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The First Major Edit

While most authors find writing a manuscript to be an enjoyable process, they find editing to be a painful necessity. In this article, I will share my thoughts on how to effectively deal with the first major edit of a manuscript.

Throughout the process of writing, we are constantly editing our work, sentence by sentence, paragraph by paragraph, page by page. I call that the active editing phase. Once we have completed our first draft, we go back through the chapters one by one for fine-tuning and consistency. I call that the initial revisions phase. Next, we send our manuscript off to our editors for their review. Once they have provided feedback, we need to address their concerns and make the necessary changes. I call that the first major edit.

It is never fun to hear that you’ve made some serious mistakes, but it is much better to hear about them from an editor than it is to read about them in a review. Punctuation and spelling errors are easier to stomach than critical comments on content like hollow dialogue, vanilla characters, or lackluster plot, but we must take everything into consideration without taking the criticisms personally.

Writing a novel is like building a house and working with an editor is like coordinating with a contractor for construction.

At the end of the day, it is your vision. If the final product doesn’t fit within your specifications and meet your expectations, then you won’t be happy with the result. At the same time, you have to remain flexible and open to the advice, directions, and cautionary warnings of the experts. If the contractor says the foundation outlined in the blueprint is insufficient for supporting a house of this size, then you must find a way to strengthen the foundation. If an editor says that your characters seem bland or contrived, then you must find a way to enrich them.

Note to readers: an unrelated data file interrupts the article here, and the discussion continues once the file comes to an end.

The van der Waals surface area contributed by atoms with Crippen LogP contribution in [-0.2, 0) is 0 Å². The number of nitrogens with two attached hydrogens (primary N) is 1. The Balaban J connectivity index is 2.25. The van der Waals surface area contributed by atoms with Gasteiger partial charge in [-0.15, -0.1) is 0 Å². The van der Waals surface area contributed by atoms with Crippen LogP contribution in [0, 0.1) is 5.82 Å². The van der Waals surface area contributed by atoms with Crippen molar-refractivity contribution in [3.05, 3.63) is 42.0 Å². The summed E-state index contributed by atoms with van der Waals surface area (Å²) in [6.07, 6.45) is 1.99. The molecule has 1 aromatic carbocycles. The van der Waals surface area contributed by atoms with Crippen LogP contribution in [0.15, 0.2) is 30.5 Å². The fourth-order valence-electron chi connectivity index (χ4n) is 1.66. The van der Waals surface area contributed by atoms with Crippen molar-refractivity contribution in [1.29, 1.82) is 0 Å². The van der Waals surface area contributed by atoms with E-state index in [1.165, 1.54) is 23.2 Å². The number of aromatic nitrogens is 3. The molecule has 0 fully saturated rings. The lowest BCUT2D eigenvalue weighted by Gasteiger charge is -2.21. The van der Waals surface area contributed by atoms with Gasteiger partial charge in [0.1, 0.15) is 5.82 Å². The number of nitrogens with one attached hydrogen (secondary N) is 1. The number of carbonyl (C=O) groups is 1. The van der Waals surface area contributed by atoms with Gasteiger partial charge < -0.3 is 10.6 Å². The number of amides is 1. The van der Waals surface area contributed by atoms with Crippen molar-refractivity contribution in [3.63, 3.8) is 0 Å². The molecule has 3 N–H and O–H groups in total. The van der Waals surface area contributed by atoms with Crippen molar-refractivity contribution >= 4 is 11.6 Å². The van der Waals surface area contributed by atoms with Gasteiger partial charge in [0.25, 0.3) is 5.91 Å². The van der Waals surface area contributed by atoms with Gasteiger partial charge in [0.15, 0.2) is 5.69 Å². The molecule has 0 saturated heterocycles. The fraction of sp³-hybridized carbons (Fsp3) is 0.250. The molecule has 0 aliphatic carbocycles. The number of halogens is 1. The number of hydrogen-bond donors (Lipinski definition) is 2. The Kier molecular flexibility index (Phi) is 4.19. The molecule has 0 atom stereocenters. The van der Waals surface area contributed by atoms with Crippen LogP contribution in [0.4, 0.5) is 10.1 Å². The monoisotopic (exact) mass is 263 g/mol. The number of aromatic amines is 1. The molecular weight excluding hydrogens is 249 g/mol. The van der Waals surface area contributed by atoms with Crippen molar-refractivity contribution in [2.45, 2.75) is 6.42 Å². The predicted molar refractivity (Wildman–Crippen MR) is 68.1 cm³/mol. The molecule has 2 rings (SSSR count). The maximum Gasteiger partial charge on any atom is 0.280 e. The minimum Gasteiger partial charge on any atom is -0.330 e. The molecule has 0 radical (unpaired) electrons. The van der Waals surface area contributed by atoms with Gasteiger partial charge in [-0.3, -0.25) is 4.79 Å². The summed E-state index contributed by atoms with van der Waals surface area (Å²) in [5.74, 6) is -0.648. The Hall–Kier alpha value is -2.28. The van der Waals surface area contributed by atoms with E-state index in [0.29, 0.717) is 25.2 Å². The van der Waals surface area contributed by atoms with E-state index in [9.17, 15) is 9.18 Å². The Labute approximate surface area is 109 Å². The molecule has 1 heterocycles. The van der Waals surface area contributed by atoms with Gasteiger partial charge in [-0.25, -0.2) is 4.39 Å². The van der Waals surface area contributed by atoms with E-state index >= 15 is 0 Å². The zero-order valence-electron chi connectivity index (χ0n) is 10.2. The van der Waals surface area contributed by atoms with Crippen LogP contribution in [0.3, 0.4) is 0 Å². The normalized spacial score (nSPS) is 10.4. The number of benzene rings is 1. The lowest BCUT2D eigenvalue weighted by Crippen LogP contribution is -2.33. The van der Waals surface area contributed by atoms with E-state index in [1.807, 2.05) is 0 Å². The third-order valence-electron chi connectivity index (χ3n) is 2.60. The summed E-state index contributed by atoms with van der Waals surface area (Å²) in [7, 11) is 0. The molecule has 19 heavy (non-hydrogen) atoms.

Most editors provide all of their comments, concerns, criticisms, and suggestions in a single comprehensive review, hitting you with everything at once. By the time you’ve gone through them all, it can feel a bit overwhelming and self-doubt can set in. You may even begin to wonder if your manuscript is salvageable. These are normal reactions, but you cannot let them dissuade you. Instead, consider their input, begin your first major edit, and, before you know it, you’ll be looking at a much better manuscript.

Here are a few suggestions on how to handle your first major edit:

1. Start with the grammar.

Correcting punctuation and spelling errors is an easy task having very little impact on your ego. Starting with grammar corrections can quickly build up your confidence that you are making good progress on your revision.

2. Save the line-by-line suggestions for later.

The reason you want to do this is that you could be wasting a tremendous amount of time and effort on specifics that would have otherwise been resolved through other areas of your edit. It is tempting to go through them one by one from the start, but that would be an unwise approach.

3. Tackle the general comments.

These are the most difficult to deal with and pack the hardest punch to your ego. I’m talking about general comments like the dialogue was hollow, the characters were unrealistic, the plot wasn’t engaging. Those examples may be a bit over-the-top, but you get my point. With the more critical general comments in mind, start at the beginning and read through your entire manuscript making changes along the way. These changes are the reason you want to wait for the line-by-line suggestions; once you’ve finished this step, many of your editor’s line-by-line suggestions will no longer be applicable.

4. Stay true to your story.

Remember that this is your story, not your editor’s. Perhaps they really didn’t like a particular character or scene and think you should remove it entirely. If that works without damaging the integrity of your intentions, then do it. If the character or scene is critical to your story, then don’t. If that’s the case, then ask yourself what made your editor feel that way and do what you can to correct it without compromising your intentions.

5. Wrap it up with the line-by-line suggestions.

At this point, all of the major issues have been resolved. Now, it is time to go back through your manuscript line-by-line to see if any of your editor’s individual suggestions are still applicable. If they are, correct them on the spot. If they’re not, move on to the next one.

Editing is a painful process, but it doesn’t have to be a debilitating one. As overwhelmed as you may feel when you first see your editor’s notes, you’ll feel elated once you have successfully addressed them all.

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